Max Planck Society

Max Planck Institute for Comparative and International Private Law

Media Information
Online version Handwörterbuch des Europäischen Privatrechts
Administration of Estates in Historical and Comparative Perspective

Post-doctoral project by Jan Peter Schmidt


It is not only laypersons but also experts who tend to consider the law of succession exclusively from an economic perspective, viewing its central task as the distribution of a deceased’s assets to his or her survivors. The associated legal questions that arise include the extent to which a testator is free to determine the beneficiaries of the inheritance and the distribution of the estate in the absence of a last will.

Yet in emphasizing the distributive dimension of succession law, its “implementation dimension” or “mechanics” are usually relegated to the background. How do rights actually transfer from the deceased party to other individuals? How is it ensured that the deceased’s creditors are not disadvantaged? How does the law deal with a designated heir who has no interest in succession on account of, for instance, a fear that the deceased’s debts may attach to his or her own assets?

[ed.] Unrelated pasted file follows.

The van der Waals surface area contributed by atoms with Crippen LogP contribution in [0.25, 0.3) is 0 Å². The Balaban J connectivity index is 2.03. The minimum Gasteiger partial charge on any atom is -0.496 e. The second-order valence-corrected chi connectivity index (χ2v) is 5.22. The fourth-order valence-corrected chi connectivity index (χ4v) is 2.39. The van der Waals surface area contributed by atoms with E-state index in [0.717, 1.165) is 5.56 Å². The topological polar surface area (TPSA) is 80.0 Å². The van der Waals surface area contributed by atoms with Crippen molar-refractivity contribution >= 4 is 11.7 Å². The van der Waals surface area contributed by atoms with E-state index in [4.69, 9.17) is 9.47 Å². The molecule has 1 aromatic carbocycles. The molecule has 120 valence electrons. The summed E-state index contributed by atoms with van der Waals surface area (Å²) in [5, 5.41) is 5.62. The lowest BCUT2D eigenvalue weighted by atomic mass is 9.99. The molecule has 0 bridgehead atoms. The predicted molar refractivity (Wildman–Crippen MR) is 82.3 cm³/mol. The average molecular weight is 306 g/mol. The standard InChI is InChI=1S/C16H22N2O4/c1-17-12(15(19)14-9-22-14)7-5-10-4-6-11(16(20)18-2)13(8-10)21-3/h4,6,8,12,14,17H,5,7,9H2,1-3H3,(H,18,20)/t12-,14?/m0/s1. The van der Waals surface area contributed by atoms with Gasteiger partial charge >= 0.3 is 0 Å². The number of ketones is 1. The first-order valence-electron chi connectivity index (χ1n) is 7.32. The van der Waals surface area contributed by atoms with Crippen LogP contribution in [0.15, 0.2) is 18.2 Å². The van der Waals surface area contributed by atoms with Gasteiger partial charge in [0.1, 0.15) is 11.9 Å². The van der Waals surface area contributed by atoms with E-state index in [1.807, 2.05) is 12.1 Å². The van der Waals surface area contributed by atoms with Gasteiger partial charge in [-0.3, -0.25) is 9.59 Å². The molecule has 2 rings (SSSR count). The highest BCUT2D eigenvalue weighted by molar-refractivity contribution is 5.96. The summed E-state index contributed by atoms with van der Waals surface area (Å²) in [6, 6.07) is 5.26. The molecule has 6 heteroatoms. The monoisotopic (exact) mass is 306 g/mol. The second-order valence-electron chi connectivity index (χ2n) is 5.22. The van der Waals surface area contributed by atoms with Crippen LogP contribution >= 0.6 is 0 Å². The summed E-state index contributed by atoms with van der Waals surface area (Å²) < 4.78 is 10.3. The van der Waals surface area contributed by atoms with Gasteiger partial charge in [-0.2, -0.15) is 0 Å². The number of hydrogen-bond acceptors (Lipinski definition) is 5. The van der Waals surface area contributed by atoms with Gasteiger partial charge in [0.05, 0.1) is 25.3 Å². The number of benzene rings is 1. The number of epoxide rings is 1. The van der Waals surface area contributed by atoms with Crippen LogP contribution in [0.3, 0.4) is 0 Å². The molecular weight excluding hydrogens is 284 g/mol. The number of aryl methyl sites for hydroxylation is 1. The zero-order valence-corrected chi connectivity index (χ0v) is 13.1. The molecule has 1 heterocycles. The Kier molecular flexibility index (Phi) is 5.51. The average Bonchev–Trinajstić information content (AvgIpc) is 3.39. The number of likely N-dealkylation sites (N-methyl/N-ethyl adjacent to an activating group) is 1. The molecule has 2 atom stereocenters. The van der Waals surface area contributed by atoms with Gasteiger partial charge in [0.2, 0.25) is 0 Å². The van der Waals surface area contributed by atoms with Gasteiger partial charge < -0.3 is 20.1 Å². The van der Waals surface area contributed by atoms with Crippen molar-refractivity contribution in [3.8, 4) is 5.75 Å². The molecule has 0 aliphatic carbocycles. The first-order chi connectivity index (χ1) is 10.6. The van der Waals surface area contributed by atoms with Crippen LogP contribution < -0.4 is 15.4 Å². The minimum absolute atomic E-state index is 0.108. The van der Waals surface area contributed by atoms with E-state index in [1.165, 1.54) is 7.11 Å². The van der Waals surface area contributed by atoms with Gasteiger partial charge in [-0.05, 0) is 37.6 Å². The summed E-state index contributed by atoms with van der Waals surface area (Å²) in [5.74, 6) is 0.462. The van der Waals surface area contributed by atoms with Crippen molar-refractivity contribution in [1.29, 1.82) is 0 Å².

In his Habilitationsschrift (post-doctoral dissertation), Dr. Jan Peter Schmidt employs a comparative and historical lens to examine these and other aspects of the overall event of succession under the umbrella term of “administration of estates”. He maps out the common regulatory challenges that are hidden under a confusing myriad of terms and legal constructions and shows how the resulting conflicts of interest can be resolved. At the same time, he makes clear that existing studies adopt an overly formalistic approach and are consequently of little value.